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If there is one trend in the general business practices of the video game industry in 2007 I would like to see happening, it would be to capture more professional management, business, and marketing graduates coming through from business and marketing undergrad and master degree programs. It is a shame that the best and brightest management graduates with the fruits of recent management thinking, knowledge, techniques, and education are cherry picked by Fortune 500 companies, consultancy firms, and the financial sector.
As the video game medium has grown into a global entertainment industry, the skill deficit within the business development and management capabilities of video game companies and the industry at large has become all too noticeable. There needs to be a new breed of upcoming professional trained business development, management, and marketing managers that have the knowledge, know-how, skills, and education to pinpoint, manage, and leverage opportunities throughout console, online, casual, and handheld games development alongside shifting trends in online content and product delivery platforms. We might see fewer products cancelled, less money wasted by studios, and more stability in the games industry.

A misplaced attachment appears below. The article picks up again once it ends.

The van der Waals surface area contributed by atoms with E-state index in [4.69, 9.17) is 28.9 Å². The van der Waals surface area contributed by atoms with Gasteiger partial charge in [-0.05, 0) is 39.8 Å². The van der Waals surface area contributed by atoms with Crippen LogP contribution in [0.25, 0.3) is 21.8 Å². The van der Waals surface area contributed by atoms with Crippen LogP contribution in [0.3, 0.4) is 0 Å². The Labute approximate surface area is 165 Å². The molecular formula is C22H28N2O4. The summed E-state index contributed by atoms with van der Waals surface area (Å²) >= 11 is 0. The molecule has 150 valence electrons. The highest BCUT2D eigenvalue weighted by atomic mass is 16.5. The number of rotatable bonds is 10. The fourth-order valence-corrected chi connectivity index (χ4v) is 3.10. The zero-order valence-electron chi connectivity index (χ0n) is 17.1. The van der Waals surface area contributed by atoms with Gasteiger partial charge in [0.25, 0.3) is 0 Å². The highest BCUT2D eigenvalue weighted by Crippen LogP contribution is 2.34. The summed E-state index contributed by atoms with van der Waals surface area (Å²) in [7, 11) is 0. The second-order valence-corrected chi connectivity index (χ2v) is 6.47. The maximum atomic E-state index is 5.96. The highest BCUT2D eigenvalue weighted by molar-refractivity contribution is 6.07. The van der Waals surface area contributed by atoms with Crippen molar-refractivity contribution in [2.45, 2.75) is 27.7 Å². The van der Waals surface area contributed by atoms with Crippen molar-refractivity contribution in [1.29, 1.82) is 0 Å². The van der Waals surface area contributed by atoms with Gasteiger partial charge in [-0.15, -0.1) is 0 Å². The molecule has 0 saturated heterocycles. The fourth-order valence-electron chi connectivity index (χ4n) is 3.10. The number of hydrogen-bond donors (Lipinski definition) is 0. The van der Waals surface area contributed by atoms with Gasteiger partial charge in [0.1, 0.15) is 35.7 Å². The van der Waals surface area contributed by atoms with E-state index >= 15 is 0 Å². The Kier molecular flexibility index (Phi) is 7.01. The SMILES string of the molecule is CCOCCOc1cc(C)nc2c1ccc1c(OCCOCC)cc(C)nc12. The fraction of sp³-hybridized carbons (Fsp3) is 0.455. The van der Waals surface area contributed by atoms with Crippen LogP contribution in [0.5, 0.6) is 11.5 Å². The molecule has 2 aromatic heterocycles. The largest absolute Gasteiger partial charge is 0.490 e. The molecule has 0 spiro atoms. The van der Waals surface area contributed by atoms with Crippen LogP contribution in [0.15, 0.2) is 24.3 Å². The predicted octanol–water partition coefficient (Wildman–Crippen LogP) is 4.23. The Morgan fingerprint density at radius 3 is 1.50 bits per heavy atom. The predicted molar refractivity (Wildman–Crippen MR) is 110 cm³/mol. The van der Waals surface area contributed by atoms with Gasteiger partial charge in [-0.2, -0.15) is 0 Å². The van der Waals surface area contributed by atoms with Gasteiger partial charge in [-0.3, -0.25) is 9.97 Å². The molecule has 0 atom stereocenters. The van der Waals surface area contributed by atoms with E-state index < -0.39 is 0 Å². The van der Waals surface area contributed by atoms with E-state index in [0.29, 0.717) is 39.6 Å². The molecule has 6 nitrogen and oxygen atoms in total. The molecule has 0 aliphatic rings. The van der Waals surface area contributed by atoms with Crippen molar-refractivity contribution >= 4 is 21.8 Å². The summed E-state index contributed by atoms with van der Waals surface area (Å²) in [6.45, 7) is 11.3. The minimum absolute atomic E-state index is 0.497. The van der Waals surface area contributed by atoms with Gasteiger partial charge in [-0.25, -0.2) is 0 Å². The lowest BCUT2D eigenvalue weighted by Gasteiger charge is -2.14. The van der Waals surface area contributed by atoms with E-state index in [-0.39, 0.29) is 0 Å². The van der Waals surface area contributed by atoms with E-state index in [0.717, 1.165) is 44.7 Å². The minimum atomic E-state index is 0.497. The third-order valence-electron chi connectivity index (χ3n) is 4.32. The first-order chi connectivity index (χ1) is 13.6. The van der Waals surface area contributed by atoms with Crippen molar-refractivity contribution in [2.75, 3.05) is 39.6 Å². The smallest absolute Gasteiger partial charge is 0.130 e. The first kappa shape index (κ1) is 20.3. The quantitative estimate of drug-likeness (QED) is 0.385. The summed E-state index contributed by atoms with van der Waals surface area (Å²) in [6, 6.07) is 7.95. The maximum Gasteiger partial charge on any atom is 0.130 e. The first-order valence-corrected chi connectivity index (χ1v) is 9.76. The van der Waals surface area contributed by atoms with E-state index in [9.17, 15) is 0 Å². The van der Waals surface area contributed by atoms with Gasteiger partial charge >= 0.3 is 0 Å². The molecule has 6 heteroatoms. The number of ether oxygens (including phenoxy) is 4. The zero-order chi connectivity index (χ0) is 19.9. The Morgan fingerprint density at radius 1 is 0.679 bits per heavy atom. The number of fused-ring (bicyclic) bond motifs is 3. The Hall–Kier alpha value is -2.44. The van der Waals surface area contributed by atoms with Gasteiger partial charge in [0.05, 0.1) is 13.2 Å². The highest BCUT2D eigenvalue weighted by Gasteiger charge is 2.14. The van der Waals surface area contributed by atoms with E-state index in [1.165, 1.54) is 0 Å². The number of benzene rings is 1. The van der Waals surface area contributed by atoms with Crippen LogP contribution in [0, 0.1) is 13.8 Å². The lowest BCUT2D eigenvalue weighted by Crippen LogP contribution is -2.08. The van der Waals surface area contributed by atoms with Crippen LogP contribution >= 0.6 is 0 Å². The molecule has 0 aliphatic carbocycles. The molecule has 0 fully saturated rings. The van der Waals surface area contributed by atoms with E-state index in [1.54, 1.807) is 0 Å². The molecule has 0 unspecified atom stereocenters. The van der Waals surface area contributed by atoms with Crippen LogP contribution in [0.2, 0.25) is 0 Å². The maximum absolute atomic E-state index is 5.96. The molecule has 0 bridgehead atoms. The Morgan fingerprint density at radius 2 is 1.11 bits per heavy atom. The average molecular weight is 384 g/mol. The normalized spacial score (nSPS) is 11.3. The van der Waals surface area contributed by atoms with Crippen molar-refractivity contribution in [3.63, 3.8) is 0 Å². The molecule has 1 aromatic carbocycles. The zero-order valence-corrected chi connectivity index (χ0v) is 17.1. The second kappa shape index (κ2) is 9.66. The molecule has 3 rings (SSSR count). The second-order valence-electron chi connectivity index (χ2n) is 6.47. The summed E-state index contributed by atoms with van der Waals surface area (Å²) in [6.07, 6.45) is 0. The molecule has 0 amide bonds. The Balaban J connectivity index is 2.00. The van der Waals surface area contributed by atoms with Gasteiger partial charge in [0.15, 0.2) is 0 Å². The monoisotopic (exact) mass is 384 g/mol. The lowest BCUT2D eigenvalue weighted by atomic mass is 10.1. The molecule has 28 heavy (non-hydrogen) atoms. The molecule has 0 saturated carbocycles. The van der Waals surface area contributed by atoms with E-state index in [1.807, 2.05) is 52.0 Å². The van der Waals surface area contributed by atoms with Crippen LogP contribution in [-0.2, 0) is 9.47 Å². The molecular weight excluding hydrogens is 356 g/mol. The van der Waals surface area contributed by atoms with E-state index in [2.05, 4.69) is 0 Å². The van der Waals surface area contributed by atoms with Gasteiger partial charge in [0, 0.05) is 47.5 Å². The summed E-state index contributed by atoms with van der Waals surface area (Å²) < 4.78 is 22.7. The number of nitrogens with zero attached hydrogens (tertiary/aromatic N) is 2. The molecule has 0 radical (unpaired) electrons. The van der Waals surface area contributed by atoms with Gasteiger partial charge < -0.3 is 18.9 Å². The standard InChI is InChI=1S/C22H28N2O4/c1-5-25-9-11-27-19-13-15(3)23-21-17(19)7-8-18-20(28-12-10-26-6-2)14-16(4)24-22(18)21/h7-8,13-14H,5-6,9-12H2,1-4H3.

-Alan O' Dea, Monumental Games
Stop using wooden crates in games!
most beneficial change the game industry could undergo: major
publishers realize the economic advantages of carefully managed,
revolutionary innovation in interactivity, and they:
* Dedicate a nontrivial minority of their finances to the development of revolutionary, non-mainstream gameplay, and fully fund and market the most promising projects to completion
* Plan for most of these projects to be commercial failures by producing plenty of the “surefire moneymakers” that already carry the industry
* Reap the monetary rewards when lightning strikes and a new, groundbreaking franchise takes its place among the pantheon of “surefire moneymakers” (along the lines of – but possibly greater than – The Sims, Grand Theft Auto 3, etc)
-Nathan Frost, Crystal Dynamics
Working conditions, different business models.
Further growth & success in the indie games segment.
there was only one change I could ask for, hhmm, the industry is going
in a pretty good direction right now (save for the normal problems like
lack of innovation, high dev costs, jobs going overseas, etc.), I'd
have to say, send Jack Thompson to Iraq. As Ripley once said, "It's the
only way to be sure."
-Tony Dormanesh, Collision Studios